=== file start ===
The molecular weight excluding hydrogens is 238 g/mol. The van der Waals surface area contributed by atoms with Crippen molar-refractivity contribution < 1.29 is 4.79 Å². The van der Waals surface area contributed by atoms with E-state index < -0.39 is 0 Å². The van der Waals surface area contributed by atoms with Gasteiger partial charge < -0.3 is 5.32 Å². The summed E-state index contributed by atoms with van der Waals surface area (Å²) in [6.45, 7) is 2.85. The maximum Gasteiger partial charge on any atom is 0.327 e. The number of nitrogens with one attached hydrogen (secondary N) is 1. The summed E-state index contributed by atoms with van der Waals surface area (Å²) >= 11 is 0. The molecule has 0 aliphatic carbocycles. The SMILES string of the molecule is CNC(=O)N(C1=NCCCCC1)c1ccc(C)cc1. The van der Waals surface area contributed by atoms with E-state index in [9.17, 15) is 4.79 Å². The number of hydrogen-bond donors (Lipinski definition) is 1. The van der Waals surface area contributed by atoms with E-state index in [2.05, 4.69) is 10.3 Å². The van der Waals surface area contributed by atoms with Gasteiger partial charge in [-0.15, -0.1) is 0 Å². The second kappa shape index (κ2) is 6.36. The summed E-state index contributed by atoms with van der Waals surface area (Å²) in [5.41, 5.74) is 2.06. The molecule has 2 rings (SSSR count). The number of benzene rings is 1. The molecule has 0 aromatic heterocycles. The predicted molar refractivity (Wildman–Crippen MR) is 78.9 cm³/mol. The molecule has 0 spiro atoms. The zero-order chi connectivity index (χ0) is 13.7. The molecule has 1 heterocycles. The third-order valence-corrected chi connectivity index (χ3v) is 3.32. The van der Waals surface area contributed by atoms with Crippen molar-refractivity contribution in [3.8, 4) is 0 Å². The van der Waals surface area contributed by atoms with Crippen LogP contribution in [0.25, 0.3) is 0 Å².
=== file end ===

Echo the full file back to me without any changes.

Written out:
The molecular weight excluding hydrogens is 238 g/mol. The van der Waals surface area contributed by atoms with Crippen molar-refractivity contribution < 1.29 is 4.79 Å². The van der Waals surface area contributed by atoms with E-state index < -0.39 is 0 Å². The van der Waals surface area contributed by atoms with Gasteiger partial charge < -0.3 is 5.32 Å². The summed E-state index contributed by atoms with van der Waals surface area (Å²) in [6.45, 7) is 2.85. The maximum Gasteiger partial charge on any atom is 0.327 e. The number of nitrogens with one attached hydrogen (secondary N) is 1. The summed E-state index contributed by atoms with van der Waals surface area (Å²) >= 11 is 0. The molecule has 0 aliphatic carbocycles. The SMILES string of the molecule is CNC(=O)N(C1=NCCCCC1)c1ccc(C)cc1. The van der Waals surface area contributed by atoms with E-state index in [9.17, 15) is 4.79 Å². The number of hydrogen-bond donors (Lipinski definition) is 1. The van der Waals surface area contributed by atoms with E-state index in [2.05, 4.69) is 10.3 Å². The van der Waals surface area contributed by atoms with Gasteiger partial charge in [-0.15, -0.1) is 0 Å². The second kappa shape index (κ2) is 6.36. The summed E-state index contributed by atoms with van der Waals surface area (Å²) in [5.41, 5.74) is 2.06. The molecule has 2 rings (SSSR count). The number of benzene rings is 1. The molecule has 0 aromatic heterocycles. The predicted molar refractivity (Wildman–Crippen MR) is 78.9 cm³/mol. The molecule has 0 spiro atoms. The zero-order chi connectivity index (χ0) is 13.7. The molecule has 1 heterocycles. The third-order valence-corrected chi connectivity index (χ3v) is 3.32. The van der Waals surface area contributed by atoms with Crippen molar-refractivity contribution in [3.8, 4) is 0 Å². The van der Waals surface area contributed by atoms with Crippen LogP contribution in [0.25, 0.3) is 0 Å².